There are several ways you can prepare for interviews. But I will leave what I think is the most effective for subjects like Biochemistry. Not everyone is good at orally explaining concepts (Including myself). What I used to do is I drew up a long list of chemistry topics like 'DNA replication', 'nucleophiles', 'cloning', randomly pick out one topic and practice explaining out loud for 1-2 minutes.
    Name:  제목 없음-1.jpg
Views: 911
Size:  115.6 KB

    The mission was not to say 'uhm' or stop in the middle of the explanation to think of what to say next. This was to deliver more logical and coherent oral answers in the interviews. I've done this for a month, not necessarily everyday but good 8 topics a week. Hope this helped!
    What was the answer to the RNA and codon question?
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    (Original post by 123PC)
    What was the answer to the RNA and codon question?
    6 year old thread....
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    (Original post by AngryRedhead)
    6 year old thread....
    Whoops...!
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    Hey guys, I'm applying this October too. I hope everything is going well for you. I got one little question. For my ASs I was doing Maths, Chem, Bio and Economics, however I dropped economics a couple of months before the exam and they still forced me to sit an exam. I got AAA and D in economics, will this D have a significant effect on my application, considering that I picked up Eng Lit and now doing two years in one? Predicted: A*A*AA. Thanks!
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    (Original post by JellyfishThunder)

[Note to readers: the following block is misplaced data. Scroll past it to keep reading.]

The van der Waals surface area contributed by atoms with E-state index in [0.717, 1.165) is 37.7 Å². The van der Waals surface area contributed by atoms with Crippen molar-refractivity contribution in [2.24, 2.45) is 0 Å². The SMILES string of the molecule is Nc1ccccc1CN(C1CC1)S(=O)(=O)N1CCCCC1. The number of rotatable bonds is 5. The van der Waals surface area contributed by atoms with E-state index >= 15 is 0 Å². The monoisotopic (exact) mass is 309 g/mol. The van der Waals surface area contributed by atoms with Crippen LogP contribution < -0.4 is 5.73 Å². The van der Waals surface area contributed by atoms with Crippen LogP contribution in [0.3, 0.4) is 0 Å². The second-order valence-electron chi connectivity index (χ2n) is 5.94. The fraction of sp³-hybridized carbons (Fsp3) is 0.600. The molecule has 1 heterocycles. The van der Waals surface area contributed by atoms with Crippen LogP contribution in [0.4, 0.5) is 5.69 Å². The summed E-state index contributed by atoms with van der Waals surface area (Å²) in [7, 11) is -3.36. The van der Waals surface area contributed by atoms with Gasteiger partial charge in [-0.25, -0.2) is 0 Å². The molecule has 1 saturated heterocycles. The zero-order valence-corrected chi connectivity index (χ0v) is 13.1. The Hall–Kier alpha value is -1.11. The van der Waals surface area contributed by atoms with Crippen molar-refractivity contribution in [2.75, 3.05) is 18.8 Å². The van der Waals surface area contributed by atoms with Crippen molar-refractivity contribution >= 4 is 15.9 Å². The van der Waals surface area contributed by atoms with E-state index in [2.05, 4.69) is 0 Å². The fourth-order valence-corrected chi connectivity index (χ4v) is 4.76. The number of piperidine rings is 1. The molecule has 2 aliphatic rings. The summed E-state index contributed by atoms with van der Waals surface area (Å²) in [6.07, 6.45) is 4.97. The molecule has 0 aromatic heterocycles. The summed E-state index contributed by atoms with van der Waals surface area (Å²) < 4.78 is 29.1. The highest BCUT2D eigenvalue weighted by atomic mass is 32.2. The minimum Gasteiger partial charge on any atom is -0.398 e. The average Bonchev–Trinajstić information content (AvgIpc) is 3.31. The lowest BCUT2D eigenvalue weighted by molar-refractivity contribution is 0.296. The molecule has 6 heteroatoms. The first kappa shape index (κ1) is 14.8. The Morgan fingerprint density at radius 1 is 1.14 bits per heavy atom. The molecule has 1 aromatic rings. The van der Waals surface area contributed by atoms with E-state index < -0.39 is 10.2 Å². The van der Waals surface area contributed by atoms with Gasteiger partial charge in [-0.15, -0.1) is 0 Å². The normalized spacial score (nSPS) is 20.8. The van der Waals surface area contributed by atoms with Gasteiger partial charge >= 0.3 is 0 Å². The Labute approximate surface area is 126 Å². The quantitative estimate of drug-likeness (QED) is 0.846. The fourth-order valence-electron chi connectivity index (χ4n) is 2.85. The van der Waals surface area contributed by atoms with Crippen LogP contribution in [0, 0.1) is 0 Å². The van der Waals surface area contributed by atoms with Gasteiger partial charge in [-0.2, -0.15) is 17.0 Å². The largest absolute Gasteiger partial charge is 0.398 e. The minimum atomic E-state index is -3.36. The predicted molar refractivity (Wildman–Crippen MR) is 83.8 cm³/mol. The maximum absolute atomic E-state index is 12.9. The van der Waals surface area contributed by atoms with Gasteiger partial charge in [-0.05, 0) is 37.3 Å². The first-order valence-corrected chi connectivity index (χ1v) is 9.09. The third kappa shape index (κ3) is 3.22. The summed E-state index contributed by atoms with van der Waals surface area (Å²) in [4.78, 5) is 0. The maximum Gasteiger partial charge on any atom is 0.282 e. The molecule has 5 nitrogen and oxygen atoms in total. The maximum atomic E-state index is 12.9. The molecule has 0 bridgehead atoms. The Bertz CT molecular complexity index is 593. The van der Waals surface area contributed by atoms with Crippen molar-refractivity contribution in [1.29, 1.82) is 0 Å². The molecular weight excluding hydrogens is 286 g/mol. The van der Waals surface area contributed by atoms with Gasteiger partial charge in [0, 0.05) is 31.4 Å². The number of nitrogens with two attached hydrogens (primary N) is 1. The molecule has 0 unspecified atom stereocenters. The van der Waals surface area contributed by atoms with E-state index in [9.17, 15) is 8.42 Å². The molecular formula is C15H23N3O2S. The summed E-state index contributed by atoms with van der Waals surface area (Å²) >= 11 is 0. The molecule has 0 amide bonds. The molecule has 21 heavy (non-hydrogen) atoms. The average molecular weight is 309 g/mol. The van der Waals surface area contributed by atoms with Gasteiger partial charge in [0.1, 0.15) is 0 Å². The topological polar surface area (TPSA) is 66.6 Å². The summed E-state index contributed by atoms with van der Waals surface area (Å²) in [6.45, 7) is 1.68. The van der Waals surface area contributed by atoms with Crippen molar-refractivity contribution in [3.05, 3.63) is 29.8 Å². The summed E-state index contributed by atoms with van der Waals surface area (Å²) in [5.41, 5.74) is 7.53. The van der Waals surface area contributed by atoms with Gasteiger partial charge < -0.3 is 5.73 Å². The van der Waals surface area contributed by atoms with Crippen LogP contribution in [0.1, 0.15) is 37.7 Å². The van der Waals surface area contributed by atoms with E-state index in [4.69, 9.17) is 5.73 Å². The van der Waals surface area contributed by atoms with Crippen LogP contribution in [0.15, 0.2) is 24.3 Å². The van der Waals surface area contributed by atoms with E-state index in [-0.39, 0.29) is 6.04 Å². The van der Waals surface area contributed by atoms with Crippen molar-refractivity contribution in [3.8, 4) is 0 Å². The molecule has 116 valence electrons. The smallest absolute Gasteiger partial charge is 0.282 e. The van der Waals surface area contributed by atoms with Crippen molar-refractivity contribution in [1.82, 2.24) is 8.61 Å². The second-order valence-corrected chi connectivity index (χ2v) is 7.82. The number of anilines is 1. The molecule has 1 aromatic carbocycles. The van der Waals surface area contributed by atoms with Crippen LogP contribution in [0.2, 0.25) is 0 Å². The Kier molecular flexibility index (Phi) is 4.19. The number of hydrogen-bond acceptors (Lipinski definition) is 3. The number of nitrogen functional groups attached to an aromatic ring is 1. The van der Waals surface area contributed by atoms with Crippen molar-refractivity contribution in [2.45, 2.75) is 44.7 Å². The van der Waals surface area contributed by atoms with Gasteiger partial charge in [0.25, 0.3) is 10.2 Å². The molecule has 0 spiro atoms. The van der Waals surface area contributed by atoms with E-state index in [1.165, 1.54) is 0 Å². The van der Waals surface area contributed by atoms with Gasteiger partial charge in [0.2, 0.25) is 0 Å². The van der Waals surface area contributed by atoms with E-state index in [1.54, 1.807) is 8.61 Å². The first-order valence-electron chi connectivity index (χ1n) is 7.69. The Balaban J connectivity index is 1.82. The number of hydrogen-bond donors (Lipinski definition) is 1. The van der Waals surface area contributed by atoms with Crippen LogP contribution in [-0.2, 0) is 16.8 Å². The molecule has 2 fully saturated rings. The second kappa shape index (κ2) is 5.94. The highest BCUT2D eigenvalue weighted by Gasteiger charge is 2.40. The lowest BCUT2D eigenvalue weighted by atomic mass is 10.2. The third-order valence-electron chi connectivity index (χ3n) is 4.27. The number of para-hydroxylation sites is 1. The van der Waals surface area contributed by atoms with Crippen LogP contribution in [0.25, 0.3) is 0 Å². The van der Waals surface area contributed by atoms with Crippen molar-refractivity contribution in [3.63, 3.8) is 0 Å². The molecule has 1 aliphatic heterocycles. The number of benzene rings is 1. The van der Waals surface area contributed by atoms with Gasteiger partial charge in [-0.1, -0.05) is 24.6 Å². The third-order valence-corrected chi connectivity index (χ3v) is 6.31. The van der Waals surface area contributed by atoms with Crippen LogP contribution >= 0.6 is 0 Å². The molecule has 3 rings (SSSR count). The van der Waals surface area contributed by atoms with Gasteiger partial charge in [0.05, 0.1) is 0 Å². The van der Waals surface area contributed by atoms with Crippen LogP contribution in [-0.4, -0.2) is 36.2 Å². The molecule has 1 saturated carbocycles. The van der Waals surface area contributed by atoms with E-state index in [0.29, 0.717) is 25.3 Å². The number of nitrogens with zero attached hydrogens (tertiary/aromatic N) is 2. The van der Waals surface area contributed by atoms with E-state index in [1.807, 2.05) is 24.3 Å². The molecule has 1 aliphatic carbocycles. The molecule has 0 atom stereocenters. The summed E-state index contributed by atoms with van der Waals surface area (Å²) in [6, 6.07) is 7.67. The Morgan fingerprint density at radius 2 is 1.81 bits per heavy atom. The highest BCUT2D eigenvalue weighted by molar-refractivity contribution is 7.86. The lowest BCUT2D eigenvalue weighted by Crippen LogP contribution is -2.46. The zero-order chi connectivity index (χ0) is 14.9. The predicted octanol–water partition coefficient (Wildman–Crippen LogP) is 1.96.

Hey guys, I'm applying this October too. I hope everything is going well for you. I got one little question. For my ASs I was doing Maths, Chem, Bio and Economics, however I dropped economics a couple of months before the exam and they still forced me to sit an exam. I got AAA and D in economics, will this D have a significant effect on my application, considering that I picked up Eng Lit and now doing two years in one? Predicted: A*A*AA. Thanks!
    No, that's not going to have a significant effect on your application. Your grades in all relevant subjects are good, and your predictions exceed the course requirements, so there's really no reason to be concerned.
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    (Original post by TheMadScientist)
    No, that's not going to have a significant effect on your application. Your grades in all relevant subjects are good, and your predictions exceed the course requirements, so there's really no reason to be concerned.
    Thanks for your reply! Do you think a person with A*A*A predicted is much more likely to get an offer than a A*AA candidate?


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    (Original post by JellyfishThunder)
    Thanks for your reply! Do you think a person with A*A*A predicted is much more likely to get an offer than a A*AA candidate?


    Posted from TSR Mobile
    As long as you're predicted to at least meet the A*AA requirement, anything extra isn't going to affect your application much. A*A*A candidates may be more likely to receive offers than A*AA (for actual grades the 2013 success rates were 30.3% and 21.9% respectively), but this is mainly because A*A*A candidates are stronger applicants in general. Unsurprisingly, factors which contribute to interview success are also likely to lead to A Level success.
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    (Original post by TheMadScientist)
    As long as you're predicted to at least meet the A*AA requirement, anything extra isn't going to affect your application much. A*A*A candidates may be more likely to receive offers than A*AA (for actual grades the 2013 success rates were 30.3% and 21.9% respectively), but this is mainly because A*A*A candidates are stronger applicants in general. Unsurprisingly, factors which contribute to interview success are also likely to lead to A Level success.
    May I ask where you got those success rates from? Thanks
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    (Original post by biologybuddy)
    May I ask where you got those success rates from? Thanks
    Sure, here you go:

    https://www.ox.ac.uk/media/global/ww...stics_2013.pdf

    The first table on page 26 has success rates.